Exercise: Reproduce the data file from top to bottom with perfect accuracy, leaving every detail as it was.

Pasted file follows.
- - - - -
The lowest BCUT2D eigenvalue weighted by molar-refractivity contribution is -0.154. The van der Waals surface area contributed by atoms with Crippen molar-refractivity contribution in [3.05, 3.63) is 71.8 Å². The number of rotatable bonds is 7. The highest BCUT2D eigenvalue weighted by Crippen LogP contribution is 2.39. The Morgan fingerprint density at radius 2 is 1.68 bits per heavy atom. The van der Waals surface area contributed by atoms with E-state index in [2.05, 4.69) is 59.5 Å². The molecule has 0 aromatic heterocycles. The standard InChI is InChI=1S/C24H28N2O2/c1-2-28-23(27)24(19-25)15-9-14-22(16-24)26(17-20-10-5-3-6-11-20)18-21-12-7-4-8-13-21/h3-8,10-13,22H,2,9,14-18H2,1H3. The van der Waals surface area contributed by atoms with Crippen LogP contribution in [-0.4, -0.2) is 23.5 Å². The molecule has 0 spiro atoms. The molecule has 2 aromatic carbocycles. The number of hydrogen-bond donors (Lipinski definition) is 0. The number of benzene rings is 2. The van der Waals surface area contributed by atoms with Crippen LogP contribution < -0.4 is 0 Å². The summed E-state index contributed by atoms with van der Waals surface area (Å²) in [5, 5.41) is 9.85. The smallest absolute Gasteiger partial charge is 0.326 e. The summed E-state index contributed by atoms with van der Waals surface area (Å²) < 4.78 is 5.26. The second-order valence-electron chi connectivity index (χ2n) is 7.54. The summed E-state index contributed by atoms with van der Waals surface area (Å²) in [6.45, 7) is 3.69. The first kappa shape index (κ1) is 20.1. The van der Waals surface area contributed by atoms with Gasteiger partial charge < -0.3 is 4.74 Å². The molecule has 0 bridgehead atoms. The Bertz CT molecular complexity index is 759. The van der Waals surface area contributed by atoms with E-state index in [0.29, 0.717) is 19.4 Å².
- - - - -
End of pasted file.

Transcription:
The lowest BCUT2D eigenvalue weighted by molar-refractivity contribution is -0.154. The van der Waals surface area contributed by atoms with Crippen molar-refractivity contribution in [3.05, 3.63) is 71.8 Å². The number of rotatable bonds is 7. The highest BCUT2D eigenvalue weighted by Crippen LogP contribution is 2.39. The Morgan fingerprint density at radius 2 is 1.68 bits per heavy atom. The van der Waals surface area contributed by atoms with E-state index in [2.05, 4.69) is 59.5 Å². The molecule has 0 aromatic heterocycles. The standard InChI is InChI=1S/C24H28N2O2/c1-2-28-23(27)24(19-25)15-9-14-22(16-24)26(17-20-10-5-3-6-11-20)18-21-12-7-4-8-13-21/h3-8,10-13,22H,2,9,14-18H2,1H3. The van der Waals surface area contributed by atoms with Crippen LogP contribution in [-0.4, -0.2) is 23.5 Å². The molecule has 0 spiro atoms. The molecule has 2 aromatic carbocycles. The number of hydrogen-bond donors (Lipinski definition) is 0. The number of benzene rings is 2. The van der Waals surface area contributed by atoms with Crippen LogP contribution < -0.4 is 0 Å². The summed E-state index contributed by atoms with van der Waals surface area (Å²) in [5, 5.41) is 9.85. The smallest absolute Gasteiger partial charge is 0.326 e. The summed E-state index contributed by atoms with van der Waals surface area (Å²) < 4.78 is 5.26. The second-order valence-electron chi connectivity index (χ2n) is 7.54. The summed E-state index contributed by atoms with van der Waals surface area (Å²) in [6.45, 7) is 3.69. The first kappa shape index (κ1) is 20.1. The van der Waals surface area contributed by atoms with Gasteiger partial charge < -0.3 is 4.74 Å². The molecule has 0 bridgehead atoms. The Bertz CT molecular complexity index is 759. The van der Waals surface area contributed by atoms with E-state index in [0.29, 0.717) is 19.4 Å².